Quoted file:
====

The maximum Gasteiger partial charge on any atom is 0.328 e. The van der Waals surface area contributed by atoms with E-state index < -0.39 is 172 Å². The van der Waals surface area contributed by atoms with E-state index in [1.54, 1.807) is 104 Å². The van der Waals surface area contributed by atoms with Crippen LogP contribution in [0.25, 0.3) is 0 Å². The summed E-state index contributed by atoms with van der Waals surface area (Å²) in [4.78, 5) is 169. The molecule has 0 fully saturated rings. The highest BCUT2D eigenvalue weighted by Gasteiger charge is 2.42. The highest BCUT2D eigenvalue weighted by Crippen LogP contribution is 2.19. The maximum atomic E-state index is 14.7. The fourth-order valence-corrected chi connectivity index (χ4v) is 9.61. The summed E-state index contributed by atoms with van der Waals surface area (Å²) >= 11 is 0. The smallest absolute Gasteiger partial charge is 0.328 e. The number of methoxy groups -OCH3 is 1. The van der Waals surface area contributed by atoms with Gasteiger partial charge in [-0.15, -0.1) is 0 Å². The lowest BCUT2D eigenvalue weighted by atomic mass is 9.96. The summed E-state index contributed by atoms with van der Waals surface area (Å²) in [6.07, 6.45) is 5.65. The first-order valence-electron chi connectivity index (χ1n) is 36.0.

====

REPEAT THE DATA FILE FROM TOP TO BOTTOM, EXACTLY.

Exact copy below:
The maximum Gasteiger partial charge on any atom is 0.328 e. The van der Waals surface area contributed by atoms with E-state index < -0.39 is 172 Å². The van der Waals surface area contributed by atoms with E-state index in [1.54, 1.807) is 104 Å². The van der Waals surface area contributed by atoms with Crippen LogP contribution in [0.25, 0.3) is 0 Å². The summed E-state index contributed by atoms with van der Waals surface area (Å²) in [4.78, 5) is 169. The molecule has 0 fully saturated rings. The highest BCUT2D eigenvalue weighted by Gasteiger charge is 2.42. The highest BCUT2D eigenvalue weighted by Crippen LogP contribution is 2.19. The maximum atomic E-state index is 14.7. The fourth-order valence-corrected chi connectivity index (χ4v) is 9.61. The summed E-state index contributed by atoms with van der Waals surface area (Å²) >= 11 is 0. The smallest absolute Gasteiger partial charge is 0.328 e. The number of methoxy groups -OCH3 is 1. The van der Waals surface area contributed by atoms with Gasteiger partial charge in [-0.15, -0.1) is 0 Å². The lowest BCUT2D eigenvalue weighted by atomic mass is 9.96. The summed E-state index contributed by atoms with van der Waals surface area (Å²) in [6.07, 6.45) is 5.65. The first-order valence-electron chi connectivity index (χ1n) is 36.0.